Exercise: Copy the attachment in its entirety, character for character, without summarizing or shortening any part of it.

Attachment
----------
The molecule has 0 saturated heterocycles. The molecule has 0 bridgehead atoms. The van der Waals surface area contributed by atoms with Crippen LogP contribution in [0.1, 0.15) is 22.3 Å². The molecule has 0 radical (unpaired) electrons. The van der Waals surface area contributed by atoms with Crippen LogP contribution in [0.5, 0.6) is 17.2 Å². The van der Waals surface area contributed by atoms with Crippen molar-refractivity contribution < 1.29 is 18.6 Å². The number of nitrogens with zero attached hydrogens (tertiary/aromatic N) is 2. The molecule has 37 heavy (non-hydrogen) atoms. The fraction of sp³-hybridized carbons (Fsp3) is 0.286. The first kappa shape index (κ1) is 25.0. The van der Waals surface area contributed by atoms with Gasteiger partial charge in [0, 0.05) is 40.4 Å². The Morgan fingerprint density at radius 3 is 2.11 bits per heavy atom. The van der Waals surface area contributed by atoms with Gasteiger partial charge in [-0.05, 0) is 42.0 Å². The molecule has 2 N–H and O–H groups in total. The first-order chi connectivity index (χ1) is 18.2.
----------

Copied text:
The molecule has 0 saturated heterocycles. The molecule has 0 bridgehead atoms. The van der Waals surface area contributed by atoms with Crippen LogP contribution in [0.1, 0.15) is 22.3 Å². The molecule has 0 radical (unpaired) electrons. The van der Waals surface area contributed by atoms with Crippen LogP contribution in [0.5, 0.6) is 17.2 Å². The van der Waals surface area contributed by atoms with Crippen molar-refractivity contribution < 1.29 is 18.6 Å². The number of nitrogens with zero attached hydrogens (tertiary/aromatic N) is 2. The molecule has 37 heavy (non-hydrogen) atoms. The fraction of sp³-hybridized carbons (Fsp3) is 0.286. The first kappa shape index (κ1) is 25.0. The van der Waals surface area contributed by atoms with Gasteiger partial charge in [0, 0.05) is 40.4 Å². The Morgan fingerprint density at radius 3 is 2.11 bits per heavy atom. The van der Waals surface area contributed by atoms with Gasteiger partial charge in [-0.05, 0) is 42.0 Å². The molecule has 2 N–H and O–H groups in total. The first-order chi connectivity index (χ1) is 18.2.